The leading edge of the mesoderm migrates along the blastocoel roof as gastrulation proceeds. Experiments in the salamander, Pleurodeles waltii, indicate that fibronectin plays a key role in supporting migration of the leading edge. Injection of anti-fibronectin antibodies or sequences that compete for binding of fibronectin to its normal receptor (a heterodimeric protein formed from members of the integrin family of extracellular matrix receptors) disrupt leading edge migration and hence involution. Examine the micrographs at the right, which show both normal and experimentally perturbed salamander embryos to see how disruption of attachment to fibronectin can have drastic effects on involution.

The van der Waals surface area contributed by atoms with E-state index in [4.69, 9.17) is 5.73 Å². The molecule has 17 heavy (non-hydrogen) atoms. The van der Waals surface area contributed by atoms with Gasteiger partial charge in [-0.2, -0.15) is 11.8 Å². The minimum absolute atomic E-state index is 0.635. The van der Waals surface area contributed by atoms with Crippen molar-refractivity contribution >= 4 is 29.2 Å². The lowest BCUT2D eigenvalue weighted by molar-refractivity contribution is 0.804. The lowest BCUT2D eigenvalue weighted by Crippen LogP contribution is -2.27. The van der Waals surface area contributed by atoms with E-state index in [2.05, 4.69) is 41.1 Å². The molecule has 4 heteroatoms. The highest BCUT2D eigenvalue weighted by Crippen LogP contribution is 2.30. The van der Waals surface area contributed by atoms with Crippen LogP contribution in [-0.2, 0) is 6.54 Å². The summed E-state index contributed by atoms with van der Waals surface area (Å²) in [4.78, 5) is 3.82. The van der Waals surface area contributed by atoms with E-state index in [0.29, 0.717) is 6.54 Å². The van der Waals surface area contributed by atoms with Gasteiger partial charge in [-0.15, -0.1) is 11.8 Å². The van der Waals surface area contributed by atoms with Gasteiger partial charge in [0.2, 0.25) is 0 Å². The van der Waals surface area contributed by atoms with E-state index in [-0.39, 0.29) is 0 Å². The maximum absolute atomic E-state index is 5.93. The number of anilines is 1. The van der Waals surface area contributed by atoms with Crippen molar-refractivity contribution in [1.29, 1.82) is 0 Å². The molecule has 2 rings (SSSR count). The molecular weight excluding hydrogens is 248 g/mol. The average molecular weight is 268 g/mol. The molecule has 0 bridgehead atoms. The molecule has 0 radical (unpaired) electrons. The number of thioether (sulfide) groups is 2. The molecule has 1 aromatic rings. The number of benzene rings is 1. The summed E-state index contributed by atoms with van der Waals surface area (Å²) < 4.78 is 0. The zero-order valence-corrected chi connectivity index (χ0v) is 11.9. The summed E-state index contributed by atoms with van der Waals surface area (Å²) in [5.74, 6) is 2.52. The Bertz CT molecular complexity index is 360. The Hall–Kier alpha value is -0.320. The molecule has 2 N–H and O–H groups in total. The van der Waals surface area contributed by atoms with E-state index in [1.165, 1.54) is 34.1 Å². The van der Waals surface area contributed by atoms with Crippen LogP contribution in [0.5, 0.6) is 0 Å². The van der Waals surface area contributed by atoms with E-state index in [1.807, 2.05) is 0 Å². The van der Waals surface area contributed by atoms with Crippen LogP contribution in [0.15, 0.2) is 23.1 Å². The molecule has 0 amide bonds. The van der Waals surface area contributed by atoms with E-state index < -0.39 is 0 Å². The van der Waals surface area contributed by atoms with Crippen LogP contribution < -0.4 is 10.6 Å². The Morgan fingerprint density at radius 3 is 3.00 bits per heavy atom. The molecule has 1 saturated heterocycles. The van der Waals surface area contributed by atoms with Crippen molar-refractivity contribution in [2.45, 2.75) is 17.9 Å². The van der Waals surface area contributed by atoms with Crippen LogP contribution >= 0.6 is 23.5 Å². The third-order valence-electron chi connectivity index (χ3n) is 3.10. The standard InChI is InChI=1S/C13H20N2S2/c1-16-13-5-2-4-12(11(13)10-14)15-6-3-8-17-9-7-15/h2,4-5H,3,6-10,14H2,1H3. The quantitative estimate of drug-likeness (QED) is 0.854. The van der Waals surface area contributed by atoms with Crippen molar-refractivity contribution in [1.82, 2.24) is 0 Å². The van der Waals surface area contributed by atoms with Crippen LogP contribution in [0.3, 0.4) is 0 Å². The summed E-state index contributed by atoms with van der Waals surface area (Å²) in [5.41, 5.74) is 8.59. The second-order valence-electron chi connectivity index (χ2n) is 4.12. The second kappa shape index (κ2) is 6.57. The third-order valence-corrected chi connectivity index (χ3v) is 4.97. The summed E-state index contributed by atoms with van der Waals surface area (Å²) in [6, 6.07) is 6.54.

Exterior of normal gastrula
Exterior of RGD- injected
Interior of normal gastrula
Interior of RGD-injected gastrula